Earlier this week we took the 2 younger kids on a hike (okay, okay, meandering walk) in the area of the Adullam Forest about a half hour drive west of our home. The wildflowers are in bloom- narcissi, cyclamen, poppies and lupines are rioting everywhere, a delightful change to the usual rioting we hear about. In a country not known for disciplined behavior there is an astonishing consensus about not picking wildflowers. Few laws are so strictly adhered to (think of someone smoking under a 'no smoking' sign and you have an idea of what passes for usual behavioral mores here) so the profusion of color, smell and texture is enjoyed by all. Nature rocks.
It was a beautiful day and we wandered through what had once been an area of settlement for millenia. The area is rife with caves as it transits from the hard limestone of the Judean Hills to the chalky earth of the foothills. One large cave appears to be a columbaria, or dovecote, although it's far from certain. In Temple times the pigeon/turtle dove was a common sacrifice and so the niches in the walls could have been for the birds, although it's a bit far from Jerusalem. One of my favorite guides (Era Rapoport) related to me when I was here with him that he was once in the cave with a world expert on columbaria who was pompously declaring that this was not one, as he could not envision any birds entering. Just then 2 pigeons flew in and sat in the niches.
So much for experts. Had some, er, egg on his face, me thinks.
As with so much archeology one looks for clues as to the meaning of the remains that we find. I was explaining to the kids (as we examined pottery shards) how it was like detective work, painstaking but so rewarding when it falls into place, and how the history belongs to all mankind and teaches us about times past. Just then we came upon what has once been a burial cave with a fancy lintel and sections of ossuaries strewn about. The sign told us that 15 years ago the cave had been vandalized so there was no entry. It's all too common all over Israel that Arabs go to caves and sites, digging up even graves looking for antiquities to sell on the black market. The theft of coins and other valuables is bad enough, but it's the wanton destruction of what has no price that is worse- wrecking the evidence that remained of the people who lived and died here. All that is destroyed during the robbery. If the layers are messed up we don't know when, for example, the ash is from - ie. when the fire was, or who ate the seeds that were found, or who traded with the Greeks because a pot has clay that is from the isles, not local. Etc. That knowledge is priceless and the damage irreversible. Some of our ancestors hid there to escape Romans and other enemies, others stored food and water or used natural pools for ritual baths. And of course many other people came through and have left clues for us to piece together. There may be no other land in the world with such a variety of historical remains due to our sitting on the crossroads of Africa, Europe and Asia, as well as part of the ancient Spice Route and with ports to the Mediterranean, too.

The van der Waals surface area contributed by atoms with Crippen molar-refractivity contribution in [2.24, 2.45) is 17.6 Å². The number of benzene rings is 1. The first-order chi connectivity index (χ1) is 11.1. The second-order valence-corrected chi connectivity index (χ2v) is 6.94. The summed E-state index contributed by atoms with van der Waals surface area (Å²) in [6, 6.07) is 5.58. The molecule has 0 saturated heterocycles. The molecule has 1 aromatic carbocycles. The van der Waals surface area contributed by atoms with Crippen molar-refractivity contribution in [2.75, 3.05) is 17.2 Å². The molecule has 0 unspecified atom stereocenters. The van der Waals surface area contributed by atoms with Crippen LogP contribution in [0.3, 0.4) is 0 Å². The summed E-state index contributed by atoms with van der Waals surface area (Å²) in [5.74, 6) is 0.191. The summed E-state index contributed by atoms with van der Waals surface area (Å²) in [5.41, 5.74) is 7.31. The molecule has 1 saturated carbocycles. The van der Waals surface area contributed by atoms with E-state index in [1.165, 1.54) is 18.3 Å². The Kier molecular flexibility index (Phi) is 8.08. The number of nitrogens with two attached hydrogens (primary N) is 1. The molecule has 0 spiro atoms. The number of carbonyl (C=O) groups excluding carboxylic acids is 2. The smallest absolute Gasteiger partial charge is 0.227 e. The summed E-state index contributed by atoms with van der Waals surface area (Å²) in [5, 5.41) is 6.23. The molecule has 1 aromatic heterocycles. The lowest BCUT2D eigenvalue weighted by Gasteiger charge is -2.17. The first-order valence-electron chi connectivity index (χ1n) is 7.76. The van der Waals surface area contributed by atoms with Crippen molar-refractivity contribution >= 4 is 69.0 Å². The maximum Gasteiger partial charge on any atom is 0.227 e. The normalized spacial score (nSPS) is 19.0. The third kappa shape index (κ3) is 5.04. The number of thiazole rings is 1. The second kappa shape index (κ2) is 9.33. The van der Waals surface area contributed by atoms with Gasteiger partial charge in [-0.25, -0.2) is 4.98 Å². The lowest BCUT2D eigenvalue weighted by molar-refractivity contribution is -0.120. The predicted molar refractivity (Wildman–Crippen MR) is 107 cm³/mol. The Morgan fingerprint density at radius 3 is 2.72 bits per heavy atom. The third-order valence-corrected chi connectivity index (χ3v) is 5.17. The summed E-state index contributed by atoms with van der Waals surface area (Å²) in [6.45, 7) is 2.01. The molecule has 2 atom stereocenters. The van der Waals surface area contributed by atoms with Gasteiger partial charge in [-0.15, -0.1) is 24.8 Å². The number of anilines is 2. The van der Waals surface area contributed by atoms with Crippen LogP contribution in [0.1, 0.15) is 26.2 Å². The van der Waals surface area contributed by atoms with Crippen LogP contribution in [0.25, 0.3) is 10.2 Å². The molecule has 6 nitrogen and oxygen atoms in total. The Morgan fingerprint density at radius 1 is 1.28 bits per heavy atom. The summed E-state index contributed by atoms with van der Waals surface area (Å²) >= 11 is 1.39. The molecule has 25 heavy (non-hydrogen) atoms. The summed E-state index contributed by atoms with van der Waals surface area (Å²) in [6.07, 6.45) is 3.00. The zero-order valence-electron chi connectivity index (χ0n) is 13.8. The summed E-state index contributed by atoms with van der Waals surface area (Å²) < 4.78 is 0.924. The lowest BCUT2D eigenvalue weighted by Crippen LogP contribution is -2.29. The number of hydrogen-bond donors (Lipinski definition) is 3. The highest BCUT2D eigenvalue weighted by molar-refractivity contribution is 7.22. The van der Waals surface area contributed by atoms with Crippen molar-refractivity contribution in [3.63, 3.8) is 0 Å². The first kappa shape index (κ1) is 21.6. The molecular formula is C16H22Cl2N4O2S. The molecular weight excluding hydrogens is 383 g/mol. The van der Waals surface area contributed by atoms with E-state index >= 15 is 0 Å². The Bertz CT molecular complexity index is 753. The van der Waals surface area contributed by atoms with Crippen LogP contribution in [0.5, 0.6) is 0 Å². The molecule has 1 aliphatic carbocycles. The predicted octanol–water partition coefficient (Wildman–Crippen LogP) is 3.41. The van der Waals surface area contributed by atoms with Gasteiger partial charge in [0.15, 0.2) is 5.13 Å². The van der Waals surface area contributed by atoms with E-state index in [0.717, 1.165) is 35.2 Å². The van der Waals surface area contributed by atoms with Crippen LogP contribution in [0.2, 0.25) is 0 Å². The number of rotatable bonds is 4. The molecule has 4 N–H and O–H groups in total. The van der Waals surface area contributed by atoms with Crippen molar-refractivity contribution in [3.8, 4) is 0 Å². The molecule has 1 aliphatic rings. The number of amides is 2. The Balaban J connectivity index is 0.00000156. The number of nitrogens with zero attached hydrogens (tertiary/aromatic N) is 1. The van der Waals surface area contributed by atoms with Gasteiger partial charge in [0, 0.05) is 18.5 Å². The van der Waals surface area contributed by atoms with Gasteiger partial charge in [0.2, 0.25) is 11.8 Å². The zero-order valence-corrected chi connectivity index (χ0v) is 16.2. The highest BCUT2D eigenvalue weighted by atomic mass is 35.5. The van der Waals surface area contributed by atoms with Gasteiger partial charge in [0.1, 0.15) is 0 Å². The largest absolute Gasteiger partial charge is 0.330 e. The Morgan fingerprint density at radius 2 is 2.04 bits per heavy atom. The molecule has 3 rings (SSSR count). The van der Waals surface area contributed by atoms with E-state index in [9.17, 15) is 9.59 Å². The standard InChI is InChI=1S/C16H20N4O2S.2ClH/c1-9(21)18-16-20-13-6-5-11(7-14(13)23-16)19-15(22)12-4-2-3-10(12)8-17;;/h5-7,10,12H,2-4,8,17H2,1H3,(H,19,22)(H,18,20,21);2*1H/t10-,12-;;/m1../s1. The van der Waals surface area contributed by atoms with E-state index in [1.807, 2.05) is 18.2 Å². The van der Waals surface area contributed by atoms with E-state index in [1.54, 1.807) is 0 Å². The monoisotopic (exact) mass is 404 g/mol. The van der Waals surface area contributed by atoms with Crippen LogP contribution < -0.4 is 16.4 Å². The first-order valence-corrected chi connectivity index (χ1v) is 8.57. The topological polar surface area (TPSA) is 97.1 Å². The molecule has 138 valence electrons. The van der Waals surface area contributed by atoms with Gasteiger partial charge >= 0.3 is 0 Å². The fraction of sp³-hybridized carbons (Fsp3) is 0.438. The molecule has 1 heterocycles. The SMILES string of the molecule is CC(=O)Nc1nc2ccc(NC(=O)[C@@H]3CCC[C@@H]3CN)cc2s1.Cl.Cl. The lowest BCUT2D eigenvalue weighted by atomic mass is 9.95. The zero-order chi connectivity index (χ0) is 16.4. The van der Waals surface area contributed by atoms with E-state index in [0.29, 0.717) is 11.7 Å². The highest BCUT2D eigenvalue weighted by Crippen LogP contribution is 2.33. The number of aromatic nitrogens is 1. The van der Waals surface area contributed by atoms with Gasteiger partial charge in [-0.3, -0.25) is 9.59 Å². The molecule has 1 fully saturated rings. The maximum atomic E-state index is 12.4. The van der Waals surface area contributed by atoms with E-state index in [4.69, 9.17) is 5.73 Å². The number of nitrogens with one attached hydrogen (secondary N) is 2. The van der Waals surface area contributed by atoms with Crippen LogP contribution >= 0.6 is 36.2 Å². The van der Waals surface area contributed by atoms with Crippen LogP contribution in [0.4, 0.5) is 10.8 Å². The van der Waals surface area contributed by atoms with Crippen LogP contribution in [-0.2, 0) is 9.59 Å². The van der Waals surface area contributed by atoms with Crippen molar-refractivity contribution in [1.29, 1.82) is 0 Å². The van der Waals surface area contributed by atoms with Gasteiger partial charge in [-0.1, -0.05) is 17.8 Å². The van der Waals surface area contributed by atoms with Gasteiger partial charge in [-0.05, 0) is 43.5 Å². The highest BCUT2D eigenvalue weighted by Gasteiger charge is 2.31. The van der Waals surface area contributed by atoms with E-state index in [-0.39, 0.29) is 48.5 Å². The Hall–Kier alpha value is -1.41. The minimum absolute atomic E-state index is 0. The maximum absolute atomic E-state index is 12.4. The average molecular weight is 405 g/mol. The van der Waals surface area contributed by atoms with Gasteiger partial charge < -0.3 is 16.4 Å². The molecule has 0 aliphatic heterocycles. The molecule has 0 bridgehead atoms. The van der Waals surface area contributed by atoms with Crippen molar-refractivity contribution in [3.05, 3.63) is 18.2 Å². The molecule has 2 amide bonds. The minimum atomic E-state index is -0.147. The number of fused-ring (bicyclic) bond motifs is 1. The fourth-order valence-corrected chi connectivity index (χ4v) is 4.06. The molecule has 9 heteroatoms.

Seems like some nations only leaving their mark by trying to erase others. So sad. For everyone. Remember the ancient Buddhist statues in Afghanistan that were destroyed a few years ago? Same idea.
It's another lovely evening in Judea after an unusually warm day that hinted at the coming spring. No wonder the flowers are blooming- they've got the rain soaked ground below and the warm sun above. Lovin' it.